CHINESE NEW YEAR’S EVE
February 2, 2011
Here are some fabulous ways to celebrate Chinese New Year’s Eve on February 2, 2011!
1. Prepare your Lucky Red Envelopes called “Lai See”, “Hong Bao” or “Ang Pow”. These are lucky money packets filled with crisp new uncirculated bills, shiny gold coins, chocolate coins or Feng Shui coins. The number 8 is considered lucky (for its homophone for "wealth"), and $8 is commonly found in the red envelopes. They are considered incredibly lucky to give and receive. The more you give out, the more luck comes back to you! You can send them to your Dharma Teachers, Helpful People, clients, Feng Shui consultants (!)
2. Make your “Money Tree” (see the how-to on this blog!)
3. Make your “Wishing Tree” (see the how-to on this blog!)
4. In the afternoon around 3:00pm it’s time to say good-bye to the current year by paying tribute to the Deities and Ancestors at the family altar. One offers plates of cooked fish, duck, pork and/or chicken; oranges; sweet glutinous rice cakes; tea and wine; and candy. Light candles, 3 sticks of incense and burn heaven money. The family prays together. When the incense has burned half way down, the gods are considered to have had their meal—you get to now eat the rest!
5. Turn every light on in the house all night to scare away any misfortunate chi of ghosts and sprits.
6. Open the front door (traditionally, all night long!) to let the old year out.
7. Have a Reunion Dinner with the whole family and share a big feast. An empty chair and place setting represents someone not there. Family members should be well dressed and the women should wear their jewels to signify a continuity of good fortune. No one should look tired, worn out or unhappy. There should be an abundance of food on the table and everyone should have a least two helpings for good luck! Serve these symbolic foods such as
- Lettuce Rolls (Cantonese word for lettuce sounds like “rising fortune”); dumplings and spring rolls (their shape is similar to ingots or gold bars); leafy mustard greens for long life; tangerines (sounds like “luck”); oranges (sounds like “wealth”); pomelos (the Chinese word for pomelo sounds like the word for "to have"); black seaweed to increase wealth; egg dishes for rebirth; candy and sweet foods for a year full of sweetness; long, uncut noodles for longevity.
- The word for fish, "Yu," sounds like the words both for wish and abundance. As a result, on New Year's Eve it is customary to serve a fish at the end of the evening meal, symbolizing a wish for abundance in the coming year. For added symbolism, the fish is served whole, with head and tail attached, symbolizing a good beginning and ending for the coming year.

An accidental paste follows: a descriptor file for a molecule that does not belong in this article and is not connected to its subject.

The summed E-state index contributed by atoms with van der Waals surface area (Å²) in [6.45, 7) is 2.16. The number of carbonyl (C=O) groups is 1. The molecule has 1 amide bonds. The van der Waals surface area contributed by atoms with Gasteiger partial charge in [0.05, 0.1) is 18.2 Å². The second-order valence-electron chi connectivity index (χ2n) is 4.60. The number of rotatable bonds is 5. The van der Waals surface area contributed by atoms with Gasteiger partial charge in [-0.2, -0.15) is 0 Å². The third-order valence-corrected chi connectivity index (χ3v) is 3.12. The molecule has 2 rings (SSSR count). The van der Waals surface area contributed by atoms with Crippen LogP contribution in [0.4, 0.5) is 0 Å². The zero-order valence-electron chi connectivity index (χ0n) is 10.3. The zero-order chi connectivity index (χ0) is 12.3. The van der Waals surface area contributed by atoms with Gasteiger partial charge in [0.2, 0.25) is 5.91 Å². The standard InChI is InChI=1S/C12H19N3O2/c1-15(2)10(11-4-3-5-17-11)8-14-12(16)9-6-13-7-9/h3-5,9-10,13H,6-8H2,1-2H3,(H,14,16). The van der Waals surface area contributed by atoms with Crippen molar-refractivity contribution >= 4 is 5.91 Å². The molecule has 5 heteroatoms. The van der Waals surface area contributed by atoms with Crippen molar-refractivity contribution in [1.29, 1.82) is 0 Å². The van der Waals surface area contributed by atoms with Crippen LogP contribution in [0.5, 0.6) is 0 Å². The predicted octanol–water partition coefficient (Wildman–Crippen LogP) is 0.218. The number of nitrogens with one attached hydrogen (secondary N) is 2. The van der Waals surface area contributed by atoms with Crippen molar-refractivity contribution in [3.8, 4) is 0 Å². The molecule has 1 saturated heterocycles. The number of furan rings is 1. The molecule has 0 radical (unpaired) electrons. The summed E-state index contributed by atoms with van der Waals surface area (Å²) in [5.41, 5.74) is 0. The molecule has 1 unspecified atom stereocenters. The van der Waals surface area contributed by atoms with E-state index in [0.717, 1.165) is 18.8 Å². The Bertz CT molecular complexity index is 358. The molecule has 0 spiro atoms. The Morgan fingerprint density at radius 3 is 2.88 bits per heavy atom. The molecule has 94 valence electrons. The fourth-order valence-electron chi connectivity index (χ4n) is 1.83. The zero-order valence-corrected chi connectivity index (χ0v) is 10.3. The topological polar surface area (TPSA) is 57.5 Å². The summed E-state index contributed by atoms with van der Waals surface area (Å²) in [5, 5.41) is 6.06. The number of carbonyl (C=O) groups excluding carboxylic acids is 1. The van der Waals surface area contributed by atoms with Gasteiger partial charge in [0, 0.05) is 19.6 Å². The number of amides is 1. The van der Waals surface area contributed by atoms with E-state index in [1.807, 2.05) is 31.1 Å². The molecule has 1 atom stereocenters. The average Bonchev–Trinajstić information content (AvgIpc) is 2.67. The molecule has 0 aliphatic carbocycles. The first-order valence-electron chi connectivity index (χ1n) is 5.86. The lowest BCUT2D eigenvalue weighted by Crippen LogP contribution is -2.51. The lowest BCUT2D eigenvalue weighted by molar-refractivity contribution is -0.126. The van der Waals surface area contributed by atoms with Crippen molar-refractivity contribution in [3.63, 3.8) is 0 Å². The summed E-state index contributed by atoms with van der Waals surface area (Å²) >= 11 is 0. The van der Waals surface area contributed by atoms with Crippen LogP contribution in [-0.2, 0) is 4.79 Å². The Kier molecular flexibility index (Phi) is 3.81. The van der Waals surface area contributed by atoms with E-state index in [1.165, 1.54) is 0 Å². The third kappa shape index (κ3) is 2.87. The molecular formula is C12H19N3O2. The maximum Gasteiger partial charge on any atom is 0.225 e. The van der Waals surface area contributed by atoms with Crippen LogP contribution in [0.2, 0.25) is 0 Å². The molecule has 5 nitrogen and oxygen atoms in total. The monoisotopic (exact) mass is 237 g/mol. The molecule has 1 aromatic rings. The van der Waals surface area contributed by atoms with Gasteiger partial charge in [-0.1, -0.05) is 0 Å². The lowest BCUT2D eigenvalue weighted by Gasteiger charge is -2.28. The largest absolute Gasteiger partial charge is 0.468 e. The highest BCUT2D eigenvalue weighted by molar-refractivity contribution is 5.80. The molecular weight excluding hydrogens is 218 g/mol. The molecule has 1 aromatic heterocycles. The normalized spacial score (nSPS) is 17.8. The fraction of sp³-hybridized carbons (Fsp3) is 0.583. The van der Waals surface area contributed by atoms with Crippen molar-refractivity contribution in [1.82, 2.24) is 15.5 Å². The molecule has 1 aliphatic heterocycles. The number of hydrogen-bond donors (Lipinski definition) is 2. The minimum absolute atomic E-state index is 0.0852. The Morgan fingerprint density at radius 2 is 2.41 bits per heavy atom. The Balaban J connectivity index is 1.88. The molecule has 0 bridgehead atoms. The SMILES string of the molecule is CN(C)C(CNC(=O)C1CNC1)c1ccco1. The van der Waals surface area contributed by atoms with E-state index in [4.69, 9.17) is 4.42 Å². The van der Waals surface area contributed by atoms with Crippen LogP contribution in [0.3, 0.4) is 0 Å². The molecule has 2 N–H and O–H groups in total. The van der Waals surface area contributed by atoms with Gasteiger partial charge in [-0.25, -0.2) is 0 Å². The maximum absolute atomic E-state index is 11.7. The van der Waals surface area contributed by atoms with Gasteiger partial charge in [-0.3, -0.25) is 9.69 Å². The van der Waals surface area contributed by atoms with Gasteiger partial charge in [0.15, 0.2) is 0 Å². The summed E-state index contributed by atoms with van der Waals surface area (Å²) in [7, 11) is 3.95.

- Sticky Rice Cake symbolizes a rich, sweet life, while the layers symbolize rising abundance for the coming year. Finally, the round shape signifies family reunion.
8. Now it’s time to keep vigil for the Lunar New Year! The sound of sleepiness in Chinese is similar to “trouble”. Not going to sleep means no trouble for the coming year!
- Some will stay up watching Chinese New Year television specials or playing mah-jong till midnight.
- There is an exchanging of red envelopes with family members.
- Kids stay up all night as believed their parents would live a longer life
- Children will put all Red Envelopes under the pillow when sleeping. They said children can sleep well without bad dream and become richer next year.
- The kids are promised the arrival of the Wealth God, Tsai Shen Yeh, and while they sleep parents slip a red envelope with money under their pillow signifying his visit.
- Many will choose to gather outside the temple after reunion dinner, as everyone wants to be the first person of the year to be blessed by the God in the incense stick race. One the first second of the Hour of the Rat (11:00pm), as soon as the temple's main gate is opened, people will dash into the temple to insert the incense stick into the incense container. The winner gets a big red envelope and will be very lucky in the coming year.
9. At the stroke of Midnight:
- Set off firecrackers accompanied by gongs, drums and cymbals, to start off New Year with a “bang” and drive away the old chi of last year and any negative spirits.
- If you haven’t already, open all doors and windows to allow the old year to leave and bring in the good luck of the New Year!
- Light red candles and incense
- The young ones should bow and pay respects to their elders.
- Or go to the temple praying to bless the whole family for another prosperous New Year. The first to place incense sticks in the censer at temple will be especially blessed.
I sincerely wish you and your loved ones an extraordinary New Year!